The free Windows 10 licence you have is on your PC’s hardware and you can still use it on that same PC if you change its hardware but that won’t be as easy as you think because Microsoft won’t give you a product key.
Just to avoid piracy, Microsoft doesn’t want to explain how the activation process works, they refuse to give too much information but that doesn’t make the licensing impossible too.
How Windows Licences and Activation Usually Work
The Windows 10 license works differently from other Windows licensing systems. These all required a product key. Even modern Windows 8 and 8.1 PCs and new PCs that come with Windows 10 have a Windows product key embedded in their UEFI firmware. If you buy a new copy of Windows 10 for example, to install it on a PC you’re building yourself you’ll also have a product key.
In cases like this, the license key would work to activate Windows. But Microsoft has been giving out Windows 10 product keys to users who need to ugrade their Windows. You don’t have a Windows 10 product key if you’ve upgraded for free.
How the Free Windows 10 License Works
The free Windows 10 license Microsoft gives to upgrades works very different. Microsoft would provide you Windows 10 product key. Instead, when you upgrade from Windows 7 Service Pack 1 or Windows 8.1, the upgrade process registers a unique ID associated with your PC’s hardware on Microsoft’s Windows activation servers.
Later, whenever you install Windows 10 on that same PC, it will automatically report to Microsoft’s activation servers. Microsoft will confirm that the PC with that specific hardware configuration is allowed to use Windows 10, and it’ll automatically be activated.
Microsoft didn’t made this clear in the installation process itself. To get rid of Windows 10 on your PC activated this way, ou have to continually skip all the product key prompts while installing it.
This automatic process only works if your PC has the same hardware it had when you upgraded to Windows 10.
What if You Change Your PC’s Hardware?
Microsoft didn’t made this clear how the hardware-based Windows activation process works. Just replacing your hard drive or upgrading your graphics card shouldn’t cause a problem. If you’ve just changed a few peripherals, Windows 10 may just automatically activate itself after you clean-install it.
However, changing you CPU will likely be a big chance that it avoids the PC from automaticallu activating. The hardware configuration will actually look different to Windows 10, one which isn’t allowed to have the free upgrade.
If you are having issues like this, you should be able to clean-install Windows 10 normally. Skip both prompts when you’re asked to enter a product key. After it installs, it will attempt to activate itself with Microsoft and won’t automatically activate. It won’t look geniue until you get it activated. The activation screen will prompt you to purchase a new license from the Windows Store.
According to Gabriel Aul, Vice President of Engineering for the Windows & Devices group at Microsoft, you can then contact support from within Windows 10, explain the situation, and they’ll activate Windows 10 for you:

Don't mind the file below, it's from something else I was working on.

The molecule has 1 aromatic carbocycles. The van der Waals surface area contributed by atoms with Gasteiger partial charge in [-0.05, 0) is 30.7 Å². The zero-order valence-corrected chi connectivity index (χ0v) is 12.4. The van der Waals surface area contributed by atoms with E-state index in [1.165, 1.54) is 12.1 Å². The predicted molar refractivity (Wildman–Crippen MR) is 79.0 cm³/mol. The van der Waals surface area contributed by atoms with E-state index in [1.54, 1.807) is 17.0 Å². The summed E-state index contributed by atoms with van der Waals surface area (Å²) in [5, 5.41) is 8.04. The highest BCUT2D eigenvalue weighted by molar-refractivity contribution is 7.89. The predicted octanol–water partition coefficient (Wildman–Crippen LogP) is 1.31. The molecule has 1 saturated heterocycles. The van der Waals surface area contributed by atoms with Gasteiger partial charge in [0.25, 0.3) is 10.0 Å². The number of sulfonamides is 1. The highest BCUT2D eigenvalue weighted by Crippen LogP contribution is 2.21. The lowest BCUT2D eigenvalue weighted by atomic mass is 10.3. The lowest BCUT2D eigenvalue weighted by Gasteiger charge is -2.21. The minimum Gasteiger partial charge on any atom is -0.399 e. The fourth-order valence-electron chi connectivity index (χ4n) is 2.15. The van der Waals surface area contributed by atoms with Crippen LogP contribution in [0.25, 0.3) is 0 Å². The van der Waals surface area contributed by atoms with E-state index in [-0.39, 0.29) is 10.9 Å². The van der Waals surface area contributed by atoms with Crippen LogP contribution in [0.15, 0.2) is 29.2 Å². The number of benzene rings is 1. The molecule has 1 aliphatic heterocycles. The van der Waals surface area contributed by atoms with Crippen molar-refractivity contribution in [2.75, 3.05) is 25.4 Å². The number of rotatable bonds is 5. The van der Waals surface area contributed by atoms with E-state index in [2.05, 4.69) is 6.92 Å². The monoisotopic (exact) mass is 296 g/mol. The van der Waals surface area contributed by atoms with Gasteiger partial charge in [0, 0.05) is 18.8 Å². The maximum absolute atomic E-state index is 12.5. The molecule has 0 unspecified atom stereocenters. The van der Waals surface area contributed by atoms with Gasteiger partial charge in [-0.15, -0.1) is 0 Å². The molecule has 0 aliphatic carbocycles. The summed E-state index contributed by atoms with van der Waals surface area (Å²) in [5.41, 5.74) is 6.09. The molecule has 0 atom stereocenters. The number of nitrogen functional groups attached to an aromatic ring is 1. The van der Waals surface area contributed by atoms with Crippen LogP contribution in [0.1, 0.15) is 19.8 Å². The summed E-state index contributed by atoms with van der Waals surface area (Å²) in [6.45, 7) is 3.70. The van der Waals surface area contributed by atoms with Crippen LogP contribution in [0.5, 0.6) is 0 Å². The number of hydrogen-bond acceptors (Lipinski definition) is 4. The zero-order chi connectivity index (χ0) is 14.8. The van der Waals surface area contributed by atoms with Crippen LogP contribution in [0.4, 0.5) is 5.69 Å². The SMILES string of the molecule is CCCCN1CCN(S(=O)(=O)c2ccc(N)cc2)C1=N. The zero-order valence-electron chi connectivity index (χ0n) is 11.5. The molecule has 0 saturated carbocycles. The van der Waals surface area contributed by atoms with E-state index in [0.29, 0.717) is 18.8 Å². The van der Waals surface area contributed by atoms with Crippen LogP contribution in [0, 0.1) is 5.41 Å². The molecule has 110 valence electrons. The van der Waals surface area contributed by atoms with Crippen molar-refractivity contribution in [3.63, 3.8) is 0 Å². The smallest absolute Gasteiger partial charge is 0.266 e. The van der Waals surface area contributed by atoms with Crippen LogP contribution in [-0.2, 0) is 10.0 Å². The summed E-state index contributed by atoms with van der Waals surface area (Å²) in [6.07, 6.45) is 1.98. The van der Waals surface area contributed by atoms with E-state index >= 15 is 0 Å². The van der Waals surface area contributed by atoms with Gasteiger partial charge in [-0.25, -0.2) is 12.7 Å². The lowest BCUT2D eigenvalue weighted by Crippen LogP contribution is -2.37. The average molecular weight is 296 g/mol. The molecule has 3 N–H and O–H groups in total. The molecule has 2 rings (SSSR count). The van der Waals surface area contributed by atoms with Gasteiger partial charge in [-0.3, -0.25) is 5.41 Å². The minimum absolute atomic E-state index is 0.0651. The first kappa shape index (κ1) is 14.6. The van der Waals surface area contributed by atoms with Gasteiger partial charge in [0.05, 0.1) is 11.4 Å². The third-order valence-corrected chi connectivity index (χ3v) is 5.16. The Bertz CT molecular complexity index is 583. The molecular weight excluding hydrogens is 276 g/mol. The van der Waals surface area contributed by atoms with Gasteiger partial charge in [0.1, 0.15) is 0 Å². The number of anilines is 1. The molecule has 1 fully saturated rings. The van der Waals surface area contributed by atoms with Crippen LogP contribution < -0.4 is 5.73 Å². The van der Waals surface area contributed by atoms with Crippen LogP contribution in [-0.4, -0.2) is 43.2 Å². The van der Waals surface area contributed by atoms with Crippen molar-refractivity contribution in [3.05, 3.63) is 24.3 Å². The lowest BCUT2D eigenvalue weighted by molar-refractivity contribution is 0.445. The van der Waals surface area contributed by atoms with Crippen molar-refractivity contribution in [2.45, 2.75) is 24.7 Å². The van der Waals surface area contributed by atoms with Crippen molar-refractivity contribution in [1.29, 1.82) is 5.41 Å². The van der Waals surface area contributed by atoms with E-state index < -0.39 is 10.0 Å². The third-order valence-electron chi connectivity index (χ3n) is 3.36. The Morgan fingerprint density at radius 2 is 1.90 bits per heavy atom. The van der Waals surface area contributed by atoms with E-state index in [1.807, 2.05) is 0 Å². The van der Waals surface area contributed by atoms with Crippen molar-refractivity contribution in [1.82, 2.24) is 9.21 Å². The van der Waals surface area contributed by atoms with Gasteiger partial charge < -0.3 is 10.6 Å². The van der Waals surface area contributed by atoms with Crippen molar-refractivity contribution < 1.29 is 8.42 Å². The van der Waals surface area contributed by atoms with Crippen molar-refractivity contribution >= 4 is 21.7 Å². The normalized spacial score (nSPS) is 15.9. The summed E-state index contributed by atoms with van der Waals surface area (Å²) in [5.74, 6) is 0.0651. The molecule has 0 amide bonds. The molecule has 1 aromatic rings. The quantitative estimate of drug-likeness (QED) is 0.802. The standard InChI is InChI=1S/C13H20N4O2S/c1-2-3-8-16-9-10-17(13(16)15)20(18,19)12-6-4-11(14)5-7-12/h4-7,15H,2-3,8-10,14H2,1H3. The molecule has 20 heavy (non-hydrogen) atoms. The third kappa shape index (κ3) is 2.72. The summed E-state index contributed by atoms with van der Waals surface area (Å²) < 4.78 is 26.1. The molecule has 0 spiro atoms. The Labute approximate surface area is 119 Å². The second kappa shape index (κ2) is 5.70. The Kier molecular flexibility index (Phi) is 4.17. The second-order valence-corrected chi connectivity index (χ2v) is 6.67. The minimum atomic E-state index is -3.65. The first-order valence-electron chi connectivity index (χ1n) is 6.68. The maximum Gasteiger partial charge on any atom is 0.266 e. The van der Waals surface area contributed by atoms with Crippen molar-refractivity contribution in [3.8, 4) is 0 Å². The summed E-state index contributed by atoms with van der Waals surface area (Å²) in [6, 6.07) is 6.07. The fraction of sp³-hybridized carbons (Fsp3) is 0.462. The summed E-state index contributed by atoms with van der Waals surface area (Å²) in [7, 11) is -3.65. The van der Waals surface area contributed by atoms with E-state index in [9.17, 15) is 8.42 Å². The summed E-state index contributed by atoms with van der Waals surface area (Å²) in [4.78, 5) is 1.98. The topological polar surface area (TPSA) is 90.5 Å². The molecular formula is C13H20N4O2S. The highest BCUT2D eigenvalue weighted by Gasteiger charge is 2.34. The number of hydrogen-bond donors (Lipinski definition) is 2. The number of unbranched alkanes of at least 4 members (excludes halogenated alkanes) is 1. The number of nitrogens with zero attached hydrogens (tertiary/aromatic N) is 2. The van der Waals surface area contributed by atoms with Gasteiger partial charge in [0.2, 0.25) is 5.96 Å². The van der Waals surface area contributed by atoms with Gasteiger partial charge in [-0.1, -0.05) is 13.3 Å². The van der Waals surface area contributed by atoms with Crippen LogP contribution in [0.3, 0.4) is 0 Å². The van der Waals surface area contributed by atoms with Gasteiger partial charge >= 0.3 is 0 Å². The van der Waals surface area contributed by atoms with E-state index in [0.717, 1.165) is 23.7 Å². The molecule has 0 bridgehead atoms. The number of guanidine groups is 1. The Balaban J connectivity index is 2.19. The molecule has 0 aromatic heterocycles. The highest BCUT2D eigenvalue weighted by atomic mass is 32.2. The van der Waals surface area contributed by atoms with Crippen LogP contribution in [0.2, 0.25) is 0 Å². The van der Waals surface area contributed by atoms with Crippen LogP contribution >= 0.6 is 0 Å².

— Gabriel Aul (@GabeAul) August 8, 2015
To get this done, open the Start menu, select All Apps, and launch the Contact Support app included with Windows 10. Navigate to the Services & apps > Windows > Setting up category, which includes activation issues. You can text-chat with a Microsoft support representative here or have a Microsoft representative call you on the phone.
The free Windows 10 license doesn’t work with a Microsoft account, it’s just tied to the PC’s hardware configuration. However, we would advice you to sign into the PC with the same Microsoft account you signed in with on your old PC. That would give Microsoft Support some way to confirm you previously had a free Windows 10 license on that PC. That’s just a guess, of course — Microsoft isn’t saying exactly what is required here.
Microsoft Can’t Let You Move a Free Windows 10 License to Another PC
Have this at the back of your mind, that this will only work on the same PC. This does create some an inconvenient situation for people who bought a full retail license and not an OEM license of Windows 7, 8, or 8.1. Most people don’t do this, even people building their own PCs usually seem to buy OEM copies of Windows.
Those retail licenses are portable between different PCs, so you can move them from one PC to another just like the way you can move a Windows 7 license and built your own PC to a new PC as long as you uninstall it from the first PC.
However, that free Windows 10 license you get as part of the upgrade process is tied to an individual PC. Even if you upgraded from a retail copy of Windows 7, 8, or 8.1, you won’t be given a retail copy of Windows 10. It is not possible for you to move that free Windows 10 license to another PC. After the first year is up and the free Windows 10 upgrade offer is over, you’ll have to buy a new copy of Windows 10 if you want to move it to an entirely different PC.
This is inconvienient I guess. But on the other hand, that Windows 10 license was just a free bonus in the first place. Retail licenses of Windows 10 you purchase can be moved between PCs in the same way.